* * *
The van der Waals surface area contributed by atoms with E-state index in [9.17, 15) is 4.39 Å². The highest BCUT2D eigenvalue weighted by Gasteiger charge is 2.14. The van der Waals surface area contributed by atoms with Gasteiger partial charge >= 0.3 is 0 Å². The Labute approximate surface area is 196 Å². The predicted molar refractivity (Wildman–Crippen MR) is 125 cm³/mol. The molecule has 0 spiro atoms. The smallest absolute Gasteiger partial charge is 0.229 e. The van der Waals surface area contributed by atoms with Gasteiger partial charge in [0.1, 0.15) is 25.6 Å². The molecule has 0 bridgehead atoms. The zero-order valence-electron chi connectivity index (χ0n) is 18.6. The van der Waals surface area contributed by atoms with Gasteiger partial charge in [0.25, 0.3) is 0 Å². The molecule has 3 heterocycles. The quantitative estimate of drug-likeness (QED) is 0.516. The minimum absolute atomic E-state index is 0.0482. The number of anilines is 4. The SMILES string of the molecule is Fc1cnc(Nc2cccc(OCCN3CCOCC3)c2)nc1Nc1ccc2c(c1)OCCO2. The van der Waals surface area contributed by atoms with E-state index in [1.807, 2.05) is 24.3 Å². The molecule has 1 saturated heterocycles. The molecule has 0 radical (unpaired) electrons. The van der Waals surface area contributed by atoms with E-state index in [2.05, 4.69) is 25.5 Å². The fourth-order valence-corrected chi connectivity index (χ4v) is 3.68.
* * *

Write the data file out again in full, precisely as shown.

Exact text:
The van der Waals surface area contributed by atoms with E-state index in [9.17, 15) is 4.39 Å². The highest BCUT2D eigenvalue weighted by Gasteiger charge is 2.14. The van der Waals surface area contributed by atoms with Gasteiger partial charge >= 0.3 is 0 Å². The Labute approximate surface area is 196 Å². The predicted molar refractivity (Wildman–Crippen MR) is 125 cm³/mol. The molecule has 0 spiro atoms. The smallest absolute Gasteiger partial charge is 0.229 e. The van der Waals surface area contributed by atoms with Gasteiger partial charge in [0.1, 0.15) is 25.6 Å². The molecule has 0 bridgehead atoms. The zero-order valence-electron chi connectivity index (χ0n) is 18.6. The van der Waals surface area contributed by atoms with Gasteiger partial charge in [0.25, 0.3) is 0 Å². The molecule has 3 heterocycles. The quantitative estimate of drug-likeness (QED) is 0.516. The minimum absolute atomic E-state index is 0.0482. The number of anilines is 4. The SMILES string of the molecule is Fc1cnc(Nc2cccc(OCCN3CCOCC3)c2)nc1Nc1ccc2c(c1)OCCO2. The van der Waals surface area contributed by atoms with E-state index in [1.807, 2.05) is 24.3 Å². The molecule has 1 saturated heterocycles. The molecule has 0 radical (unpaired) electrons. The van der Waals surface area contributed by atoms with E-state index in [2.05, 4.69) is 25.5 Å². The fourth-order valence-corrected chi connectivity index (χ4v) is 3.68.